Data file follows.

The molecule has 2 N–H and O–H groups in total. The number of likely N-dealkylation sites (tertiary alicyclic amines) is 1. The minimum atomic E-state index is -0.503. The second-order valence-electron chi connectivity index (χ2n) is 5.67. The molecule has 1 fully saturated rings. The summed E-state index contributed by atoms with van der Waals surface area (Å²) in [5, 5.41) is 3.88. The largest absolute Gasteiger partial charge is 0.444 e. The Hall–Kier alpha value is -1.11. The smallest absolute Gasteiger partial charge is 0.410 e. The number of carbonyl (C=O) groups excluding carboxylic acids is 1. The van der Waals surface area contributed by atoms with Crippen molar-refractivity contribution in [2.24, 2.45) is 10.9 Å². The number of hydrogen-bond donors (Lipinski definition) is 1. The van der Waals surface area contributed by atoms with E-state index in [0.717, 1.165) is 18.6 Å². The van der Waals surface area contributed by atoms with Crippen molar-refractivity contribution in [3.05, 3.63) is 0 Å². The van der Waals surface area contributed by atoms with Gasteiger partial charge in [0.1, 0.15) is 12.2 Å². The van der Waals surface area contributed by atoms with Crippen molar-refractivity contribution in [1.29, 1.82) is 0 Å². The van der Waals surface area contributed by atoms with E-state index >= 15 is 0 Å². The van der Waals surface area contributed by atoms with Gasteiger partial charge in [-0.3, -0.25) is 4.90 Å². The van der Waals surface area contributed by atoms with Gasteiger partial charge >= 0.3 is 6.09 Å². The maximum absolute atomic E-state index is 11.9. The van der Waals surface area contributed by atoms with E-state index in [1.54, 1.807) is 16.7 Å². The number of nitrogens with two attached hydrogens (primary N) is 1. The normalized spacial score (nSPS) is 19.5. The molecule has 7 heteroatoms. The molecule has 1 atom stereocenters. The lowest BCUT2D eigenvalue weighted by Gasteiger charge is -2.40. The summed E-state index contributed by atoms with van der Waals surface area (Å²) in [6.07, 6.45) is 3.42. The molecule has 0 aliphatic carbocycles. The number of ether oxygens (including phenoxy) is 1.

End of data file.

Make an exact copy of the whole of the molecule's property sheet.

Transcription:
The molecule has 2 N–H and O–H groups in total. The number of likely N-dealkylation sites (tertiary alicyclic amines) is 1. The minimum atomic E-state index is -0.503. The second-order valence-electron chi connectivity index (χ2n) is 5.67. The molecule has 1 fully saturated rings. The summed E-state index contributed by atoms with van der Waals surface area (Å²) in [5, 5.41) is 3.88. The largest absolute Gasteiger partial charge is 0.444 e. The Hall–Kier alpha value is -1.11. The smallest absolute Gasteiger partial charge is 0.410 e. The number of carbonyl (C=O) groups excluding carboxylic acids is 1. The van der Waals surface area contributed by atoms with Crippen molar-refractivity contribution in [2.24, 2.45) is 10.9 Å². The number of hydrogen-bond donors (Lipinski definition) is 1. The van der Waals surface area contributed by atoms with E-state index in [0.717, 1.165) is 18.6 Å². The van der Waals surface area contributed by atoms with Crippen molar-refractivity contribution in [3.05, 3.63) is 0 Å². The van der Waals surface area contributed by atoms with Gasteiger partial charge in [0.1, 0.15) is 12.2 Å². The van der Waals surface area contributed by atoms with Crippen molar-refractivity contribution in [1.29, 1.82) is 0 Å². The van der Waals surface area contributed by atoms with E-state index >= 15 is 0 Å². The van der Waals surface area contributed by atoms with Gasteiger partial charge in [-0.3, -0.25) is 4.90 Å². The van der Waals surface area contributed by atoms with Gasteiger partial charge >= 0.3 is 6.09 Å². The maximum absolute atomic E-state index is 11.9. The van der Waals surface area contributed by atoms with E-state index in [1.54, 1.807) is 16.7 Å². The number of nitrogens with two attached hydrogens (primary N) is 1. The normalized spacial score (nSPS) is 19.5. The molecule has 7 heteroatoms. The molecule has 1 atom stereocenters. The lowest BCUT2D eigenvalue weighted by Gasteiger charge is -2.40. The summed E-state index contributed by atoms with van der Waals surface area (Å²) in [6.07, 6.45) is 3.42. The molecule has 0 aliphatic carbocycles. The number of ether oxygens (including phenoxy) is 1.